New Jersey Criminal Defense Attorney Blog Covering New Jersey and Federal Criminal Law and Procedure

Articles Posted in Electronic Surveillance

Our personal information is constantly being collected by third parties without our realization.  Every time we use one of our devices, we expose personal details and information to collection by any number of entities that use the data for various purposes.  Privacy is clearly on the decline as the use of one device or another becomes a standard and unavoidable part of life.  An individual cannot be part of modern society absent a cell phone and/or computer.  These facts all have serious implications for criminal defendants.

In 1979, the United States Supreme Court decided Smith v. Maryland.  There the Court discussed what has become known as the “Third Party Doctrine”, which provides that individuals do not have a reasonable expectation of privacy in information voluntarily given to a third party (e.g., telephone carrier or bank).  This information is then available to Government agencies, including law enforcement agencies.

The Court is now scheduled to hear a case that asks what the police and prosecutors can legitimately do with personal data that is collected from third parties.  Carpenter v. United States could greatly alter Fourth Amendment principles and procedures as they must be applied in cases involving data resulting from the use of cellphones, computers, and similar devices. Continue reading

The latest decision from the NJ Appellate Division involving sex offenders, State v. F.W., consists largely of a rather complex discussion concerning the interrelationship of Community Supervision for Life (“CSL”), Parole Supervision for Life (“PSL”), The Sex Offender Monitoring Act (“SOMA”), and the Ex Post Facto clauses of the Federal and New Jersey State Constitutions.  That part of the decision is for attorneys and academics.  However, the decision is noteworthy because it reviews significant elements of the regimen used to supervise sex offenders living in the State.  Offenders subject to CSL or PSL and related requirements such as GPS monitoring need to understand the array of rules and restrictions governing their movements in the community, and their rights if they are accused of a violation.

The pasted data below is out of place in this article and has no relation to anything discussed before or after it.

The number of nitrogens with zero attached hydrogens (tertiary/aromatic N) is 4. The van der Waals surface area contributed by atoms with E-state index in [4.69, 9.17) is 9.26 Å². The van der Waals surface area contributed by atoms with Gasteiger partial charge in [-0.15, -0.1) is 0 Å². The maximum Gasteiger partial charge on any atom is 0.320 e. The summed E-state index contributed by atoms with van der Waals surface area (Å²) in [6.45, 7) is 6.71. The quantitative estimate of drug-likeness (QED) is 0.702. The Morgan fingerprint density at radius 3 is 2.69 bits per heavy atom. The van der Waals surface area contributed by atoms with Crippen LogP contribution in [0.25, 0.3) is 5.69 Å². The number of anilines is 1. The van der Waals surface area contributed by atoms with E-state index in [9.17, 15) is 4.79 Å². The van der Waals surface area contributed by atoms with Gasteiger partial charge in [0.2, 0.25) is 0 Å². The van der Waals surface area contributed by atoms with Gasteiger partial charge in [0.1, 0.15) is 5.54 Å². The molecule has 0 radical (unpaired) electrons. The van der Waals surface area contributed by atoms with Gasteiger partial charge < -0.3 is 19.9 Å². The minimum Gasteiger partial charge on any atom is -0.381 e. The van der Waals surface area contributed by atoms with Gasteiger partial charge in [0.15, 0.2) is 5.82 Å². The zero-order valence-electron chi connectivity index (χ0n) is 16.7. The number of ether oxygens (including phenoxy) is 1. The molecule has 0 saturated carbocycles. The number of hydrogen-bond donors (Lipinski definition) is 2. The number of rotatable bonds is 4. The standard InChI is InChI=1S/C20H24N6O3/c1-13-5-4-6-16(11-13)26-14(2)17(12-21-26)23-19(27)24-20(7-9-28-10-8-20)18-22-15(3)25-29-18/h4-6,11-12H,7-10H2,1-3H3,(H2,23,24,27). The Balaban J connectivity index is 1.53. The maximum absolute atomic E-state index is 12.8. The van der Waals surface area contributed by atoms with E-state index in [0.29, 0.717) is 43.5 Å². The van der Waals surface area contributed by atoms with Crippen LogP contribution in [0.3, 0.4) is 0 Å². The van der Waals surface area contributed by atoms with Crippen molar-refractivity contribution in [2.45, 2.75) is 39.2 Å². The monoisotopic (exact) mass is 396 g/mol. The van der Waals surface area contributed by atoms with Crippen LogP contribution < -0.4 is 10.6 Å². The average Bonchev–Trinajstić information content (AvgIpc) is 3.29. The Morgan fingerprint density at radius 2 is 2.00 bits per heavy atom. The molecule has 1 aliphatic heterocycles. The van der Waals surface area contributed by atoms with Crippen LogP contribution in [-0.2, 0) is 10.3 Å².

Sex offenders in New Jersey, like most States, are subject to a bewildering array of regulations.  Sex offender supervision in New Jersey began with CSL, which was enacted in 1994 as part of Megan’s Law.  The Legislature enacted the current supervision law, PSL, in 2003.  The number of defendants sentenced under CSL is dropping with the passage of time, but there are still many CSL offenders in the parole supervision system.  F.W. was sentenced under CSL.